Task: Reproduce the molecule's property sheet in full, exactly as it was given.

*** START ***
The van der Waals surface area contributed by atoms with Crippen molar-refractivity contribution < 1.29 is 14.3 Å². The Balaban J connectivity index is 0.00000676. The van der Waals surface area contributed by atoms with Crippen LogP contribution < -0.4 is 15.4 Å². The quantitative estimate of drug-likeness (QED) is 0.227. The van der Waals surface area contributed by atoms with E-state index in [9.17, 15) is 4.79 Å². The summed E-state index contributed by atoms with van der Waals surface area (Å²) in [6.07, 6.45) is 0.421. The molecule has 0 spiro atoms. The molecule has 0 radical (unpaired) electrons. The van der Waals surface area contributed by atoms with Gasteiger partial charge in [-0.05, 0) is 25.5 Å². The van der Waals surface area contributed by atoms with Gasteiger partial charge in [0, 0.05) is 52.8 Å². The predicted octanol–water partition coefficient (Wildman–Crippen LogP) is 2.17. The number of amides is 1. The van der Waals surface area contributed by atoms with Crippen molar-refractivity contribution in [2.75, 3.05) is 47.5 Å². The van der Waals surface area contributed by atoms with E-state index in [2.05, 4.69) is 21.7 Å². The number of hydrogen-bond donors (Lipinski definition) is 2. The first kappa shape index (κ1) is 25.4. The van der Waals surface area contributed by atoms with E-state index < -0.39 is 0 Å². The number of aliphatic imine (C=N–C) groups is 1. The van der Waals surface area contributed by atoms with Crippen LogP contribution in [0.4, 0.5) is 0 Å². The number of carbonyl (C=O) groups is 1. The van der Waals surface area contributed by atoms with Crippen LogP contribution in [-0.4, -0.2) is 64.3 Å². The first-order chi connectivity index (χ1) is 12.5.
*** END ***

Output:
The van der Waals surface area contributed by atoms with Crippen molar-refractivity contribution < 1.29 is 14.3 Å². The Balaban J connectivity index is 0.00000676. The van der Waals surface area contributed by atoms with Crippen LogP contribution < -0.4 is 15.4 Å². The quantitative estimate of drug-likeness (QED) is 0.227. The van der Waals surface area contributed by atoms with E-state index in [9.17, 15) is 4.79 Å². The summed E-state index contributed by atoms with van der Waals surface area (Å²) in [6.07, 6.45) is 0.421. The molecule has 0 spiro atoms. The molecule has 0 radical (unpaired) electrons. The van der Waals surface area contributed by atoms with Gasteiger partial charge in [-0.05, 0) is 25.5 Å². The van der Waals surface area contributed by atoms with Gasteiger partial charge in [0, 0.05) is 52.8 Å². The predicted octanol–water partition coefficient (Wildman–Crippen LogP) is 2.17. The number of amides is 1. The van der Waals surface area contributed by atoms with Crippen molar-refractivity contribution in [2.75, 3.05) is 47.5 Å². The van der Waals surface area contributed by atoms with E-state index in [2.05, 4.69) is 21.7 Å². The number of hydrogen-bond donors (Lipinski definition) is 2. The first kappa shape index (κ1) is 25.4. The van der Waals surface area contributed by atoms with E-state index < -0.39 is 0 Å². The number of aliphatic imine (C=N–C) groups is 1. The van der Waals surface area contributed by atoms with Crippen LogP contribution in [0.4, 0.5) is 0 Å². The number of carbonyl (C=O) groups is 1. The van der Waals surface area contributed by atoms with Crippen LogP contribution in [-0.4, -0.2) is 64.3 Å². The first-order chi connectivity index (χ1) is 12.5.